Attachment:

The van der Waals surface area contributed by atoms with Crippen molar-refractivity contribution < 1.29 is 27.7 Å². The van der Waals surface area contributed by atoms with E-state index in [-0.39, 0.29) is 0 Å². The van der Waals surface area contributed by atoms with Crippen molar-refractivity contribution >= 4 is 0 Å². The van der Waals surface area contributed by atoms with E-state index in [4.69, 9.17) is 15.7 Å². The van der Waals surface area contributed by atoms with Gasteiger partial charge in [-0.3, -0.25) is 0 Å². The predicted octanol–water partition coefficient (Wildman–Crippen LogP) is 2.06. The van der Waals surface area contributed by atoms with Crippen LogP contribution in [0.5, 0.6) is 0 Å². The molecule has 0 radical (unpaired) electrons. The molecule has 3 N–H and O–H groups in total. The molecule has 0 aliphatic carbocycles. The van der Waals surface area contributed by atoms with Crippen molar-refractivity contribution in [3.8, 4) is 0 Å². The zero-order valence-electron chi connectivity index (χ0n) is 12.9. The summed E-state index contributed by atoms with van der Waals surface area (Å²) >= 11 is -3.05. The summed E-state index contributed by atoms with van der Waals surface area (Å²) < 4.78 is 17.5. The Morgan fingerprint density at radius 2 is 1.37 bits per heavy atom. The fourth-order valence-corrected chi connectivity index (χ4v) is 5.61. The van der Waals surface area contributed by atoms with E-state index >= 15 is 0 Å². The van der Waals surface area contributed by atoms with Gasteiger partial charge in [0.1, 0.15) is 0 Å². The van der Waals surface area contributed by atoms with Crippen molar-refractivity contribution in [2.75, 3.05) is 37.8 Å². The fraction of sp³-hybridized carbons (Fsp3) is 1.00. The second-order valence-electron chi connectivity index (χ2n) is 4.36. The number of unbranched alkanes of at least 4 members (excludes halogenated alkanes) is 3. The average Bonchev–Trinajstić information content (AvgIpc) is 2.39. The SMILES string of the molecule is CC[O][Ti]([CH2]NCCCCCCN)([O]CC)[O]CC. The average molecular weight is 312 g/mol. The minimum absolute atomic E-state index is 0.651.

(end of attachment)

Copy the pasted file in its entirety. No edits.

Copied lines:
The van der Waals surface area contributed by atoms with Crippen molar-refractivity contribution < 1.29 is 27.7 Å². The van der Waals surface area contributed by atoms with E-state index in [-0.39, 0.29) is 0 Å². The van der Waals surface area contributed by atoms with Crippen molar-refractivity contribution >= 4 is 0 Å². The van der Waals surface area contributed by atoms with E-state index in [4.69, 9.17) is 15.7 Å². The van der Waals surface area contributed by atoms with Gasteiger partial charge in [-0.3, -0.25) is 0 Å². The predicted octanol–water partition coefficient (Wildman–Crippen LogP) is 2.06. The van der Waals surface area contributed by atoms with Crippen LogP contribution in [0.5, 0.6) is 0 Å². The molecule has 0 radical (unpaired) electrons. The molecule has 3 N–H and O–H groups in total. The molecule has 0 aliphatic carbocycles. The van der Waals surface area contributed by atoms with Crippen molar-refractivity contribution in [3.8, 4) is 0 Å². The zero-order valence-electron chi connectivity index (χ0n) is 12.9. The summed E-state index contributed by atoms with van der Waals surface area (Å²) >= 11 is -3.05. The summed E-state index contributed by atoms with van der Waals surface area (Å²) < 4.78 is 17.5. The Morgan fingerprint density at radius 2 is 1.37 bits per heavy atom. The fourth-order valence-corrected chi connectivity index (χ4v) is 5.61. The van der Waals surface area contributed by atoms with E-state index >= 15 is 0 Å². The van der Waals surface area contributed by atoms with Gasteiger partial charge in [0.1, 0.15) is 0 Å². The van der Waals surface area contributed by atoms with Crippen molar-refractivity contribution in [2.75, 3.05) is 37.8 Å². The fraction of sp³-hybridized carbons (Fsp3) is 1.00. The second-order valence-electron chi connectivity index (χ2n) is 4.36. The number of unbranched alkanes of at least 4 members (excludes halogenated alkanes) is 3. The average Bonchev–Trinajstić information content (AvgIpc) is 2.39. The SMILES string of the molecule is CC[O][Ti]([CH2]NCCCCCCN)([O]CC)[O]CC. The average molecular weight is 312 g/mol. The minimum absolute atomic E-state index is 0.651.